Please use this identifier to cite or link to this item:
|Authors:||Callies, David L.|
|Issue Date:||Nov 2015|
|Publisher:||Zoning and Planning Law Reports|
|Citation:||Callies, D. (2015). GMO Regulation. 38 No. 10 Zoning and Planning Law Reports NL 1, 1-12|
|Abstract:||The development of genetically modified organisms (GMOs) is not a particularly new scientific endeavor. Particularly popular and well-known in the development of hybrid strains of corn, GMO’s have been with us for decades. However, the recentexponentiallyincreased use and development of GMOs coupled with the relatively recent various natural foods movements have focused attention on the difference between such so-called “natural” foods and foods which have been scientifically modified. Complicating the issue is the use of pesticides on GMO crops to test their resistance to pesticides which can be used to eliminate plants not part of the crop cycle (weeds, previous crop volunteers, and so forth) as well as insects in a particular field. Both the pesticides and seeds from GMO fields often make their way onto neighboring land, resulting in claims of injury to residents exposed to pesticides and damage to non-resistant nearby crops and/or contamination of “natural” field crops thereby arguably reducing their market value to natural food vendors. While there have been so far no reported cases deciding the merits of GMOs or the damage caused to neighboring properties, a number of cases have been decided on the question of which level of government—federal,state or local—is the appropriate one to regulate (or in some instances label) GMOs. 1 Most are decided on the relatively arcane theories associated with preemption. Most have so far also been decided in one state: Hawaii.|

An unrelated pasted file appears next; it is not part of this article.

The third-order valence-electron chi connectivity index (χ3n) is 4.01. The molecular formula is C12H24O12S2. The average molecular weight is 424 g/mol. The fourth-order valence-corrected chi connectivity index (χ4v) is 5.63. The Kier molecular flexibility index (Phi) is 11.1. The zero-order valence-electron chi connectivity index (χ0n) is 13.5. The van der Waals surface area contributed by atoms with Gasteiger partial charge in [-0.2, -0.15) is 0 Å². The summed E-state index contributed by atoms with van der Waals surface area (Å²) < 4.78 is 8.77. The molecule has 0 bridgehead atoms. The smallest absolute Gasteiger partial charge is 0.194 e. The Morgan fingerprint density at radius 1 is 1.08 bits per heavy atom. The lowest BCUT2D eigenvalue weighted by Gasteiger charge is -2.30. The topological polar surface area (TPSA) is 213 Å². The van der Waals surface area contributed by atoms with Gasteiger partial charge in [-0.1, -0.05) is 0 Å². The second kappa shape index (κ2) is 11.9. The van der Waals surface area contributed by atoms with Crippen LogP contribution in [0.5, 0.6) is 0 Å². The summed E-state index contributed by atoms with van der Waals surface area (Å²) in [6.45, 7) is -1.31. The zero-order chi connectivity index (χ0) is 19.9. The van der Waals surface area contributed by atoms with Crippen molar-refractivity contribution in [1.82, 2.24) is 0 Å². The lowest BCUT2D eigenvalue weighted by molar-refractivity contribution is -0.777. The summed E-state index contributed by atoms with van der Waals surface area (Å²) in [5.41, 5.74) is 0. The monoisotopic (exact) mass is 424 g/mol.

|Appears in Collections:||Callies, David L.|
Please contact firstname.lastname@example.org if you need this content in an alternative format.
Items in ScholarSpace are protected by copyright, with all rights reserved, unless otherwise indicated.